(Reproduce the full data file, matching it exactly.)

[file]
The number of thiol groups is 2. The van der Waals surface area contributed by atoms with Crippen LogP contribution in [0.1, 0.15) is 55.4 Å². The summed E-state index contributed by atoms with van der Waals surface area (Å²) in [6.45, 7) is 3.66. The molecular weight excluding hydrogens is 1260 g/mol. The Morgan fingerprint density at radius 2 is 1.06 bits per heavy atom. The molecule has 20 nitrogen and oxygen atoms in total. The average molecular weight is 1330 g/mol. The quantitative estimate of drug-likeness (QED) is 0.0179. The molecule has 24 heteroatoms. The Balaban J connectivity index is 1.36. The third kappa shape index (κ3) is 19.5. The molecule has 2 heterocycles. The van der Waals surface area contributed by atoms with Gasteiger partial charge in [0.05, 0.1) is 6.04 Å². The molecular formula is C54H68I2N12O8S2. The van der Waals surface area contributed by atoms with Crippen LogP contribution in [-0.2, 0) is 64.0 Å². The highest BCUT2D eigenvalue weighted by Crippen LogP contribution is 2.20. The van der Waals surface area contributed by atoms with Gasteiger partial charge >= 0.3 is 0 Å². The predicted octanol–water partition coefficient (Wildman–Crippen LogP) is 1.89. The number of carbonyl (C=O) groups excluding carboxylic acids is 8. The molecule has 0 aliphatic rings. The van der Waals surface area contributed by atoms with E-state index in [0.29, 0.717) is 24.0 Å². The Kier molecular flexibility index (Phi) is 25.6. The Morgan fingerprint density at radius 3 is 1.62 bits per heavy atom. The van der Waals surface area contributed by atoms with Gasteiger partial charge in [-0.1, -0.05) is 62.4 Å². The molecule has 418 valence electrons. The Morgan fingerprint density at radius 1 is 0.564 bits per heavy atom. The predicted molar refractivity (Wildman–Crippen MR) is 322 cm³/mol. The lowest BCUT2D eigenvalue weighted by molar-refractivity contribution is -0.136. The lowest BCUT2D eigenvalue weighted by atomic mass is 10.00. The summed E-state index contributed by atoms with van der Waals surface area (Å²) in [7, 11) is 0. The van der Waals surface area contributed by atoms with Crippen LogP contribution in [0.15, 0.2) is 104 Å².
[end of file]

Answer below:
The number of thiol groups is 2. The van der Waals surface area contributed by atoms with Crippen LogP contribution in [0.1, 0.15) is 55.4 Å². The summed E-state index contributed by atoms with van der Waals surface area (Å²) in [6.45, 7) is 3.66. The molecular weight excluding hydrogens is 1260 g/mol. The Morgan fingerprint density at radius 2 is 1.06 bits per heavy atom. The molecule has 20 nitrogen and oxygen atoms in total. The average molecular weight is 1330 g/mol. The quantitative estimate of drug-likeness (QED) is 0.0179. The molecule has 24 heteroatoms. The Balaban J connectivity index is 1.36. The third kappa shape index (κ3) is 19.5. The molecule has 2 heterocycles. The van der Waals surface area contributed by atoms with Gasteiger partial charge in [0.05, 0.1) is 6.04 Å². The molecular formula is C54H68I2N12O8S2. The van der Waals surface area contributed by atoms with Crippen LogP contribution in [-0.2, 0) is 64.0 Å². The highest BCUT2D eigenvalue weighted by Crippen LogP contribution is 2.20. The van der Waals surface area contributed by atoms with Gasteiger partial charge >= 0.3 is 0 Å². The predicted octanol–water partition coefficient (Wildman–Crippen LogP) is 1.89. The number of carbonyl (C=O) groups excluding carboxylic acids is 8. The molecule has 0 aliphatic rings. The van der Waals surface area contributed by atoms with E-state index in [0.29, 0.717) is 24.0 Å². The Kier molecular flexibility index (Phi) is 25.6. The Morgan fingerprint density at radius 3 is 1.62 bits per heavy atom. The van der Waals surface area contributed by atoms with Gasteiger partial charge in [-0.1, -0.05) is 62.4 Å². The molecule has 418 valence electrons. The Morgan fingerprint density at radius 1 is 0.564 bits per heavy atom. The predicted molar refractivity (Wildman–Crippen MR) is 322 cm³/mol. The lowest BCUT2D eigenvalue weighted by molar-refractivity contribution is -0.136. The lowest BCUT2D eigenvalue weighted by atomic mass is 10.00. The summed E-state index contributed by atoms with van der Waals surface area (Å²) in [7, 11) is 0. The van der Waals surface area contributed by atoms with Crippen LogP contribution in [0.15, 0.2) is 104 Å².